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From: Manuel Menezes de Sequeira (Manuel.Sequeira_at_[hidden])
Date: 20050402 11:23:33
Andy Little wrote:
> [...]
> boost::rational uses a more complicated algorithm for addition, but
> nevertheless the above limit algoritm(which might be improved upon of
> course) holds I think.
> [...]
Two years ago I proposed an even more complicated algorithm for addition
which further reduces the number of cases where integer overflow occurs.
You can find it in
http://sourceforge.net/tracker/index.php?func=detail&aid=519635&group_id=7586&atid=107586
I really don't know whether the rational library is useful. I proposed
it as an exercise to my students, and it was for that reason that I came
across the addition algorithm I proposed in 2002.
In any case:
a) Using integer traits, it should be easy to distinguish between
limited and unlimited range integers. Hence, when rational is used with
unlimited range integers, simpler algorithms may be selected at compile
time.
b) If limited range integers are used, then either rounding is used or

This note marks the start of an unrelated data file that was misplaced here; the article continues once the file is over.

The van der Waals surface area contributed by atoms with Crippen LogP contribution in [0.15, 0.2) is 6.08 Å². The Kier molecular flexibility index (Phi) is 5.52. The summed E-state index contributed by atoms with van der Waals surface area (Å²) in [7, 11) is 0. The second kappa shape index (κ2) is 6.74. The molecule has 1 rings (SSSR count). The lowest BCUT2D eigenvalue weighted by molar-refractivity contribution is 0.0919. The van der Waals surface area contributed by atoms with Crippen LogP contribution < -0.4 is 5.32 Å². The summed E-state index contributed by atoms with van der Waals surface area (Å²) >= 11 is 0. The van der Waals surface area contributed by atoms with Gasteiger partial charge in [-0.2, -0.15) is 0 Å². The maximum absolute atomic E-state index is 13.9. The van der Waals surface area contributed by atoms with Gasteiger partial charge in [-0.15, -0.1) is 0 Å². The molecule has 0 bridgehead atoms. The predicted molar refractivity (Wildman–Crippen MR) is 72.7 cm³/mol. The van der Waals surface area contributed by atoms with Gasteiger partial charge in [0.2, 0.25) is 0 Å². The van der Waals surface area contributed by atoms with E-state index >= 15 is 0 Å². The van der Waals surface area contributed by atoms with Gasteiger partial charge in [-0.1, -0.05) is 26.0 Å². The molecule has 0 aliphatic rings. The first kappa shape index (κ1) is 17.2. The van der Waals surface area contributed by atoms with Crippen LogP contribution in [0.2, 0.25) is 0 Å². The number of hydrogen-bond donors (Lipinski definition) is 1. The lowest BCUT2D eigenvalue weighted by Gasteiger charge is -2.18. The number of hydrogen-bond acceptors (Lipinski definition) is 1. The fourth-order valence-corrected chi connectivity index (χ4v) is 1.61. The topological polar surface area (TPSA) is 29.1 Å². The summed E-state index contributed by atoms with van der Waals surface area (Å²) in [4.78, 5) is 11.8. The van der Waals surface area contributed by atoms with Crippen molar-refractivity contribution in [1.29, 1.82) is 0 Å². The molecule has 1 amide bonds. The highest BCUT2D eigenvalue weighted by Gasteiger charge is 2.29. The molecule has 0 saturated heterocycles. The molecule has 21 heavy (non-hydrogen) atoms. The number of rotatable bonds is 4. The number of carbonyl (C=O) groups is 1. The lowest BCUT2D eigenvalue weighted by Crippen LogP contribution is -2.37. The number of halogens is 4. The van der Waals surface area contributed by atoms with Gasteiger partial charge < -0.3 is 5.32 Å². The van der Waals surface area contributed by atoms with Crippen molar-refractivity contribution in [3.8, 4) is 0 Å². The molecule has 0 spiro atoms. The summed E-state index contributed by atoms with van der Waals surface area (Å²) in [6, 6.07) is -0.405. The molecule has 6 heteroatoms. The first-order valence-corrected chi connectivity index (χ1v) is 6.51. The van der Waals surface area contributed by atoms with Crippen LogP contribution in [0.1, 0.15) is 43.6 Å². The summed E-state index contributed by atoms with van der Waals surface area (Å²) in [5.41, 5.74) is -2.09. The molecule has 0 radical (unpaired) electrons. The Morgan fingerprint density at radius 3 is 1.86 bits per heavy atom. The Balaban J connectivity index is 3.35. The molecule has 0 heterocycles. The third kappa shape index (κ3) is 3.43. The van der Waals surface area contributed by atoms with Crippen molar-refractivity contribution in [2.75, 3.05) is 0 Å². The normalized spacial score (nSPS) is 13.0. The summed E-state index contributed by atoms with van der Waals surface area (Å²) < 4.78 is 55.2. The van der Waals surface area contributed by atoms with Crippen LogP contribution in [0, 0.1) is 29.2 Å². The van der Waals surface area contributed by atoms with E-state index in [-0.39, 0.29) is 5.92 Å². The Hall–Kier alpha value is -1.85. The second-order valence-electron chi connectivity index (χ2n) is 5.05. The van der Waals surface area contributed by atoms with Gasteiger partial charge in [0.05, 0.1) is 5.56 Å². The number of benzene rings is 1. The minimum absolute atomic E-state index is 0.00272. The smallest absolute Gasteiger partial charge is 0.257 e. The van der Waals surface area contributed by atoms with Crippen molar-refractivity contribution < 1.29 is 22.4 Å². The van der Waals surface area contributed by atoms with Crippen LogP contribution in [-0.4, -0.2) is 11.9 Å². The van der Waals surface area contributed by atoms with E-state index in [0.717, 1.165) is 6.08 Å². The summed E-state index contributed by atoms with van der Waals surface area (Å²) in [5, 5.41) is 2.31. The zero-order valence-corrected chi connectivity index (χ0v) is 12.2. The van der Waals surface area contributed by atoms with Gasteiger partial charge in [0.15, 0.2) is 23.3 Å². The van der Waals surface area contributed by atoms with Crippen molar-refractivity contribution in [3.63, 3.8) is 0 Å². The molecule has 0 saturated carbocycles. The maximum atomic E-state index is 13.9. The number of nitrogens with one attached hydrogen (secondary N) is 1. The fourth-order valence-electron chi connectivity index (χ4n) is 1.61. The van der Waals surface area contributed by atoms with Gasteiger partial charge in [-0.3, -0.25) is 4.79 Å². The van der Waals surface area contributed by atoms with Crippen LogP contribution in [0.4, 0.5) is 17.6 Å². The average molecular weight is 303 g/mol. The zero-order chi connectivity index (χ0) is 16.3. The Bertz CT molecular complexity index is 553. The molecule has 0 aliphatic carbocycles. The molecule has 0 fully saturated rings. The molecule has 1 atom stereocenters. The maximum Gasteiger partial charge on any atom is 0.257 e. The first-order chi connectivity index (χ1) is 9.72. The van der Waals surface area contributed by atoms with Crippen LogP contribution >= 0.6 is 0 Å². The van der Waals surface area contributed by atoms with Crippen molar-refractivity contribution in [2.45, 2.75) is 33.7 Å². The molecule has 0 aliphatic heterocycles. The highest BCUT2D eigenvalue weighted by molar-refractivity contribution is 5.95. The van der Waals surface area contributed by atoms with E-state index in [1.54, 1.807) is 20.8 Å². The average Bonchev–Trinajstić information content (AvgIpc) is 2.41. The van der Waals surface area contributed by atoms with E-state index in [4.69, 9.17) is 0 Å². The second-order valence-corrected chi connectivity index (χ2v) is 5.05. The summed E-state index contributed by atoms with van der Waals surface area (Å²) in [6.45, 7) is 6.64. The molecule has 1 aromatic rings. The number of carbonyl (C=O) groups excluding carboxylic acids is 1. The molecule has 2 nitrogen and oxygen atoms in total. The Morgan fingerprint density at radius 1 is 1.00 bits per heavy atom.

not. It seems reasonable to leave the choice to the user of the class.
Using policies should be a simple solution.
c) For the cases of limited range integers without rounding:
i) It makes sense, in my opinion, to use algorithms which minimize the
number of cases where integer overflow occurs. I don't like the current
solution, since it only makes a halfhearted attempt at this, for of
efficiency reasons.
ii) It is certainly possible to provide the class with static functions
for checking whether overflow would occur for each operation. This
would make assertion based error checking possible. Whether this is
really appropriate I don't know.
d) A possibly useful change to the class would be to add representations
for plus and minus infinity, as well as "not a number": 1/0, 1/0 and
0/0. I think an algebra including these extra values is pretty easy to
define.
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